By identifying and supporting the removal of dams that are at risk of failure and are barriers to fish passage, the Hudson River Estuary Program and its partners promote ecosystem functioning and habitat connectivity while reducing threats to human safety and property.
Many dams in the Eastern U.S. are falling into disrepair, yet still creating barriers to fish passage. With over a 1000 dams in the Hudson River Estuary Watershed, there is a great opportunity to improve ecosystem and community health by identifying and removing those barriers that pose the greatest risks to both.
Barrier removal success story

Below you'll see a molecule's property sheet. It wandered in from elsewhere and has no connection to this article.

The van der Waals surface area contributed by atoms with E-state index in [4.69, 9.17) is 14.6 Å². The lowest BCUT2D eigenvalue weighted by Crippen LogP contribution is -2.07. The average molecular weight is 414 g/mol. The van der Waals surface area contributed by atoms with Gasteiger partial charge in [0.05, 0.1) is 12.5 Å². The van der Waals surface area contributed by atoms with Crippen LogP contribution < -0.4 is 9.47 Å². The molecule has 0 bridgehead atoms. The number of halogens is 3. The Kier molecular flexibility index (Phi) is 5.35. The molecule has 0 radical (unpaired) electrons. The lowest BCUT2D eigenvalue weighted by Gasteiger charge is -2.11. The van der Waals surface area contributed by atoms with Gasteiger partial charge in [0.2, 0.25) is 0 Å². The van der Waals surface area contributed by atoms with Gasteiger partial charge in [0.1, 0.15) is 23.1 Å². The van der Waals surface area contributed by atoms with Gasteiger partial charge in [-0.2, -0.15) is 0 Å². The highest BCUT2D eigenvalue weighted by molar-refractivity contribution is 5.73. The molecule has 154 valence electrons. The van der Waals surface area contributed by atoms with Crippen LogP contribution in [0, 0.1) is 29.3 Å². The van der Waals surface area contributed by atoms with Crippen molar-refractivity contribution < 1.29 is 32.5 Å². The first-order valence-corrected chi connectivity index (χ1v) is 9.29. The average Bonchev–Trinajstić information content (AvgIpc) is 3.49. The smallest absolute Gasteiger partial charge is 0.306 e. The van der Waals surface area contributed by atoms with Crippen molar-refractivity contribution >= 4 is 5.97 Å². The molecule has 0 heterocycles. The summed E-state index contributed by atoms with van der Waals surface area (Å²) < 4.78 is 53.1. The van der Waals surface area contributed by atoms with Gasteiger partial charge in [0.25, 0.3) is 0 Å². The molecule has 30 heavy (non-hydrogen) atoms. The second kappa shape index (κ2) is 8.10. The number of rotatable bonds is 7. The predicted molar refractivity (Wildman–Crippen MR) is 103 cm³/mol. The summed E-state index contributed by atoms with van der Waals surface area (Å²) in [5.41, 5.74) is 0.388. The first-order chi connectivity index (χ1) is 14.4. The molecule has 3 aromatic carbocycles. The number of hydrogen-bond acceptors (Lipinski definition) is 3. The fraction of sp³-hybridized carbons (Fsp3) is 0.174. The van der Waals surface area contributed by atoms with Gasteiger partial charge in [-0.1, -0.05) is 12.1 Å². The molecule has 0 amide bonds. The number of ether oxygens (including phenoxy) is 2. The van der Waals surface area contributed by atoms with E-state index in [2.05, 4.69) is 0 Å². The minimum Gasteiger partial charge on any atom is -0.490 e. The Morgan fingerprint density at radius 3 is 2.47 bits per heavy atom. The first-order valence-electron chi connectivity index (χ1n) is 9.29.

Habitat for migratory fish, such as herring and American eel, has been substantially reduced by barriers in Hudson River tributaries. In the City of Troy, the first barrier to fish was removed on the Wynants Kill in early May, and in less than 5 days, alewives had retaken the tributary as spawning habitat for the first time in 85 years. The City of Troy got a tributary restoration grant from the NYSDEC Hudson River Estuary Program and removed the barrier, reconnecting over a quarter mile of spawning habitat for herring, and improving habitat for many other species including American eel. This barrier had been identified by WRI staff as a critical barrier to migratory and resident fish, as well as many other aquatic and riparian organisms. Watch videos of the herring run here Alewives in the Wynants Kill and Alewives and the concrete channel of the Wynants Kill.